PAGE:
In Beakey’s (Double Abduction, 2007) thriller, an investigation into a tragic accident during a blizzard reveals a string of secrets—including a murder.
When Stephen Porter’s 17-year-old daughter, Sara, calls to tell him that she’s stranded, he willingly braves a relentless blizzard to rescue her. He tracks down the address that she gives him, and he’s worried that she’s not at a girlfriend’s house, as she’d earlier claimed, but at the home of a man in his late 20s. That man is Kieran O’Shea, who’s 10 years Sara’s senior and a teacher at her school. Sara is tutoring his younger, autistic brother, Aidan, but tonight she and Kieran were spending some time alone. Sara, however, learns more about Kieran than she wanted to know, particularly after she happens upon a box of medication. She decides to go home soon after he hops in his truck to find Aidan, who ran out of the house; she calls Stephen when her own car fails to start. A subsequent mishap results in a death, and the person responsible is suddenly at the mercy of a witness. Investigating detective John Caruso believes that the incident may also tie in with the recent murder of a local teacher—and the resulting coverups only lead to more violence. The tension starts high in this novel, with a description of the sounds of a winter storm (“The blizzard winds hit the bedroom windows with brute-force, the wump sounds registering in the recesses of Stephen Porter’s mind”). Beakey parallels his thriller plot with an engaging family drama; for example, it’s revealed that Stephen’s wife, Lori, died when her car struck a guardrail—a collision that the insurance company is now claiming was suicide. Kieran, meanwhile, is haunted by his late, abusive mother, while Stephen’s son, Kenneth, is the target of a bully. Beakey maintains the suspense by continually hinting at what characters may or may not have done, and Sara and Stephen are both in dire straits by the final act. It’s all packaged within a taut narrative that constantly reminds readers of the bitter-cold weather that constrains the characters, as when Stephen, without a car, breaks “into an unsteady near-run, heedless of the hard-packed ice underneath his feet.”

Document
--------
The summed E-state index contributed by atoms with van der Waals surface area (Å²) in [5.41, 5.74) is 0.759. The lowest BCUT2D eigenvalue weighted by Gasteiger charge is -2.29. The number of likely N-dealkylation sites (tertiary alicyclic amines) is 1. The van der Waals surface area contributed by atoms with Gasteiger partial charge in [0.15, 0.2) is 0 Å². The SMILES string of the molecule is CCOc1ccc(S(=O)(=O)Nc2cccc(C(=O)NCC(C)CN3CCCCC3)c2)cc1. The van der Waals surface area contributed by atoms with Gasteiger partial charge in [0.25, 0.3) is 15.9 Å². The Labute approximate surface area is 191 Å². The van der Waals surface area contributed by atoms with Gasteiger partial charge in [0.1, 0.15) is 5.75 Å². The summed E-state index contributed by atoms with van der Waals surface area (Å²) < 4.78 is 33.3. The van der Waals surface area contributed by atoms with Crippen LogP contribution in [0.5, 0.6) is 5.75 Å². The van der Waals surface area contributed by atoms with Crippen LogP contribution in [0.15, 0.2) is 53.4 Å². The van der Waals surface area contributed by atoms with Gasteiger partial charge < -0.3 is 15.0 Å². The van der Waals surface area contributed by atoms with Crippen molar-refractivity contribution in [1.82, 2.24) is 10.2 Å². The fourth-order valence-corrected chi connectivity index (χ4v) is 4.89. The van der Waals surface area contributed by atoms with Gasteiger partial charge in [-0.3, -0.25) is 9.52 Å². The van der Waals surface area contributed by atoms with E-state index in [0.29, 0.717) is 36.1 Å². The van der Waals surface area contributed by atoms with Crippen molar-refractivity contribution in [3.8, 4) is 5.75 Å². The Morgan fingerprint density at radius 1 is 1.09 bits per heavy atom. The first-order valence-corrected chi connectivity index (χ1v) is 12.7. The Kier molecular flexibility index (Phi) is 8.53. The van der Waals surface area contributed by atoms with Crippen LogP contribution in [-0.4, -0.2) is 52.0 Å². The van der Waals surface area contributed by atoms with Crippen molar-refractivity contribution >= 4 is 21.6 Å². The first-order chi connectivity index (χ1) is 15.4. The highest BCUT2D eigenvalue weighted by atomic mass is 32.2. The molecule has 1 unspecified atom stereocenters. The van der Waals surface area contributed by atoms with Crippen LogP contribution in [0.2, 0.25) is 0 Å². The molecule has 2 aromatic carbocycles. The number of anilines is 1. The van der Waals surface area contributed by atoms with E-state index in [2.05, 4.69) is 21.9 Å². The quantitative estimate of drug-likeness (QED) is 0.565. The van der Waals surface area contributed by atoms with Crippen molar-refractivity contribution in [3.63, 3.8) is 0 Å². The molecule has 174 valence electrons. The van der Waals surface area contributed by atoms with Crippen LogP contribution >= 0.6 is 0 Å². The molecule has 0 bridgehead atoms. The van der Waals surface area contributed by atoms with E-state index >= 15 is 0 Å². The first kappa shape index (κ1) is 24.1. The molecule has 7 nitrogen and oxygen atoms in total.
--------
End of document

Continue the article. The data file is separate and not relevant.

A character-driven tale that maintains its sincerity even in its most nerve-wracking moments.